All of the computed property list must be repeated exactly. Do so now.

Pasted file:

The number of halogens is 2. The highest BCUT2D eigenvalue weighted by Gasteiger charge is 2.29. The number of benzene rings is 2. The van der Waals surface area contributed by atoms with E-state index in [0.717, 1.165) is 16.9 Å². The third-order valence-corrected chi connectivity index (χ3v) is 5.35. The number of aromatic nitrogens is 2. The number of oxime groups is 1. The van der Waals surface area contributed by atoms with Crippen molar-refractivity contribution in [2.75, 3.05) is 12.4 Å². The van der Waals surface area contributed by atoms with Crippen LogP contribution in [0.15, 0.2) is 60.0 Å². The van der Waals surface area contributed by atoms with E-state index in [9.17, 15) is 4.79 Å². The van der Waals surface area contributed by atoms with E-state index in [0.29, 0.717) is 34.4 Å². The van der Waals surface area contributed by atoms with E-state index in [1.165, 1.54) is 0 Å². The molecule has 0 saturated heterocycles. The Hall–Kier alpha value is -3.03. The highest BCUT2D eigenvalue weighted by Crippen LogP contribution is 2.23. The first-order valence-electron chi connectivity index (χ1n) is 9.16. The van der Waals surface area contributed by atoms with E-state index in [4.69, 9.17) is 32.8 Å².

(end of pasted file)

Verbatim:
The number of halogens is 2. The highest BCUT2D eigenvalue weighted by Gasteiger charge is 2.29. The number of benzene rings is 2. The van der Waals surface area contributed by atoms with E-state index in [0.717, 1.165) is 16.9 Å². The third-order valence-corrected chi connectivity index (χ3v) is 5.35. The number of aromatic nitrogens is 2. The number of oxime groups is 1. The van der Waals surface area contributed by atoms with Crippen molar-refractivity contribution in [2.75, 3.05) is 12.4 Å². The van der Waals surface area contributed by atoms with Crippen LogP contribution in [0.15, 0.2) is 60.0 Å². The van der Waals surface area contributed by atoms with E-state index in [9.17, 15) is 4.79 Å². The van der Waals surface area contributed by atoms with E-state index in [0.29, 0.717) is 34.4 Å². The van der Waals surface area contributed by atoms with E-state index in [1.165, 1.54) is 0 Å². The molecule has 0 saturated heterocycles. The Hall–Kier alpha value is -3.03. The highest BCUT2D eigenvalue weighted by Crippen LogP contribution is 2.23. The first-order valence-electron chi connectivity index (χ1n) is 9.16. The van der Waals surface area contributed by atoms with E-state index in [4.69, 9.17) is 32.8 Å².